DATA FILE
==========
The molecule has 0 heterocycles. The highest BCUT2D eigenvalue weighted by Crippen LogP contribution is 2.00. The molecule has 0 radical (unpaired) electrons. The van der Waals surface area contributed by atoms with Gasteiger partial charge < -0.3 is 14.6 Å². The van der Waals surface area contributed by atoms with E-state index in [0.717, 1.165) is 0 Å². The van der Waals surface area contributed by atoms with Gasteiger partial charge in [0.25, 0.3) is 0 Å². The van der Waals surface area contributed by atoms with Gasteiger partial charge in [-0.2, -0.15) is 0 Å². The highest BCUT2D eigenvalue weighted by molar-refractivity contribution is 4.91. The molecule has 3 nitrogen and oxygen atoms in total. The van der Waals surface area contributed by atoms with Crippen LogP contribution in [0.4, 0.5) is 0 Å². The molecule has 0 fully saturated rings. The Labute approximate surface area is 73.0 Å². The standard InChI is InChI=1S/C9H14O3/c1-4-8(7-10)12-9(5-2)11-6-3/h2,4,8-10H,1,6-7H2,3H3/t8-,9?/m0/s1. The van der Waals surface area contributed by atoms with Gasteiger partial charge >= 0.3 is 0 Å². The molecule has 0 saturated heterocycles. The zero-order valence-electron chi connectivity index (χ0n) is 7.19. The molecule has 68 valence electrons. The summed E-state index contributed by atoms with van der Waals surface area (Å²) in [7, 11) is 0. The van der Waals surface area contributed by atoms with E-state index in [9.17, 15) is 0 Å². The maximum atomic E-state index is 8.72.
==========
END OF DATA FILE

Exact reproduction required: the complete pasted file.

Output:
The molecule has 0 heterocycles. The highest BCUT2D eigenvalue weighted by Crippen LogP contribution is 2.00. The molecule has 0 radical (unpaired) electrons. The van der Waals surface area contributed by atoms with Gasteiger partial charge < -0.3 is 14.6 Å². The van der Waals surface area contributed by atoms with E-state index in [0.717, 1.165) is 0 Å². The van der Waals surface area contributed by atoms with Gasteiger partial charge in [0.25, 0.3) is 0 Å². The van der Waals surface area contributed by atoms with Gasteiger partial charge in [-0.2, -0.15) is 0 Å². The highest BCUT2D eigenvalue weighted by molar-refractivity contribution is 4.91. The molecule has 3 nitrogen and oxygen atoms in total. The van der Waals surface area contributed by atoms with Crippen LogP contribution in [0.4, 0.5) is 0 Å². The molecule has 0 fully saturated rings. The Labute approximate surface area is 73.0 Å². The standard InChI is InChI=1S/C9H14O3/c1-4-8(7-10)12-9(5-2)11-6-3/h2,4,8-10H,1,6-7H2,3H3/t8-,9?/m0/s1. The van der Waals surface area contributed by atoms with Gasteiger partial charge >= 0.3 is 0 Å². The molecule has 0 saturated heterocycles. The zero-order valence-electron chi connectivity index (χ0n) is 7.19. The molecule has 68 valence electrons. The summed E-state index contributed by atoms with van der Waals surface area (Å²) in [7, 11) is 0. The van der Waals surface area contributed by atoms with E-state index in [9.17, 15) is 0 Å². The maximum atomic E-state index is 8.72.